DEV Community

loading...
Cover image for Luck Is More Important than Hard Work and the Story of I Got into Tech

Luck Is More Important than Hard Work and the Story of I Got into Tech

gablaroche profile image Gabriel Laroche (he/they) ・5 min read

I grew up thinking that if I worked hard I would be successful or at least capitalism's definition of successful. In the past year I started reflecting on my career and my life as a whole and I realized that luck (and privilege) played a way bigger role than hard work. I think it's the same for most people. Just because we work hard, it doesn't mean we weren't lucky at key points in our life. This post is basically the story of my life and how I got into tech.

Although I only started my career as a front end developer three years ago, my relationship with coding and tech started before I was even born. Back in the 90s my dad fixed and built computers for a living and continued to build and fix computers as hobby after he left that job. In 1995 the internet was a new thing in Québec and my dad was invited to talk about it on TV, because he worked at a prominent local computer store and none of the other employees believed the internet would be a big thing. He also wrote various programs in visual basic as a hobby my whole life and nowadays he builds various things with 3D printers, raspberry pi and Arduino (by the way he has a blog about that if you're curious or interested). So I was always surrounded in computers and tech, lucky me.

I was born in Québec, but I was raised in Alberta and did most of my schooling there (kindergarten to 9th grade). My parents moved to Alberta because they wanted their three kids to learn English. In Alberta, kindergarten starts at around 4 years old and has a total of 13 years of mandatory schooling (including kindergarten). And in Québec kindergarten starts at around 5 years old and has a total of 12 years of mandatory schooling (including kindergarten). So when we moved back to Québec in 2012, I was 14 years old and most 14 year olds are in the 9th grade, but since I already completed that year in Alberta, I was put in the 10th grade. That means I graduated high school at 16 years old instead of 17 years old, lucky me.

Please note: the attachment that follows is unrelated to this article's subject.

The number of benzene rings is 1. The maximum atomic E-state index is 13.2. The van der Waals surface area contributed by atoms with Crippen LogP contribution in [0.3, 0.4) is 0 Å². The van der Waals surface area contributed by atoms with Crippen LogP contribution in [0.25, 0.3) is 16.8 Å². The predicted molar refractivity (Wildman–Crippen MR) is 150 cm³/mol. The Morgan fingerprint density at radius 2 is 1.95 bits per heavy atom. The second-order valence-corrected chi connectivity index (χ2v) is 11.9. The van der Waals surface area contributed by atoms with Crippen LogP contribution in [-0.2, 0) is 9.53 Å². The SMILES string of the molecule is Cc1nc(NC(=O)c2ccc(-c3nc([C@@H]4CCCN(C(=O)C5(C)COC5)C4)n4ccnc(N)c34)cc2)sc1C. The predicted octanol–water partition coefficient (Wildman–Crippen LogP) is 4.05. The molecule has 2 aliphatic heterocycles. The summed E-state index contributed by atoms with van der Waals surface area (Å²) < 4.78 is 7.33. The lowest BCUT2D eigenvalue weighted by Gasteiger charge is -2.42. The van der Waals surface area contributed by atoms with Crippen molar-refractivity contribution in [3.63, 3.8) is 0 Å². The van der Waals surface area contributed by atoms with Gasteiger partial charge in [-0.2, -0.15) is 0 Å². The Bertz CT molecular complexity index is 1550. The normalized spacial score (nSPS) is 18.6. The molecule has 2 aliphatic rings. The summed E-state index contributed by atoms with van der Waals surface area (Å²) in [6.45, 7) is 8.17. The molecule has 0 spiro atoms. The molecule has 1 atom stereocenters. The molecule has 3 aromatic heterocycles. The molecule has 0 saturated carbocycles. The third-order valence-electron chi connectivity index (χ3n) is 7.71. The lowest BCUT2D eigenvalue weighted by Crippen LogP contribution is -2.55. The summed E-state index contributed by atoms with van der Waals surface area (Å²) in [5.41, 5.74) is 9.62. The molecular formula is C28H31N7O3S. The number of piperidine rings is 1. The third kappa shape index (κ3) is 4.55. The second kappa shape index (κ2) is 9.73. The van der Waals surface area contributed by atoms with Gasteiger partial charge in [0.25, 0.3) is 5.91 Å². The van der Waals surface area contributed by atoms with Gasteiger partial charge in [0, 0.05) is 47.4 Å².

In the 11th grade (last year of high school in Québec) I had a class that was pretty random that had modules on wood working, job searching and business development. In the job searching module I basically had to figure out what I wanted to do later in life or at the very least what program I wanted to enroll in at cegep or at the technical school. My criteria was simple: desk job, regular hours, no math requirement and easy barrier to entry. That ruled out the computer science program, because they asked for advanced math and I barely passed regular math. I narrowed my search down to two choices. One was the computer technician program at the technical school and the integration and multimedia program at the cegep. I visited the technical school and spoke with some teachers and students of the computer technician program and I learned that I could basically only work at the Geek Squad at Best Buy, which could've been cool, but it wasn't really what I wanted to do. The cegep program on the other end really spoke to me. Its focus was web development with a side of web design, animation, video editing and photography and I didn't need to take advanced math. This program was given in about three or four different cegeps around the province and turns out that the one that was most focused on web development, listened to the needs of the job market and produced some of the best web developers was the one in my city, lucky me.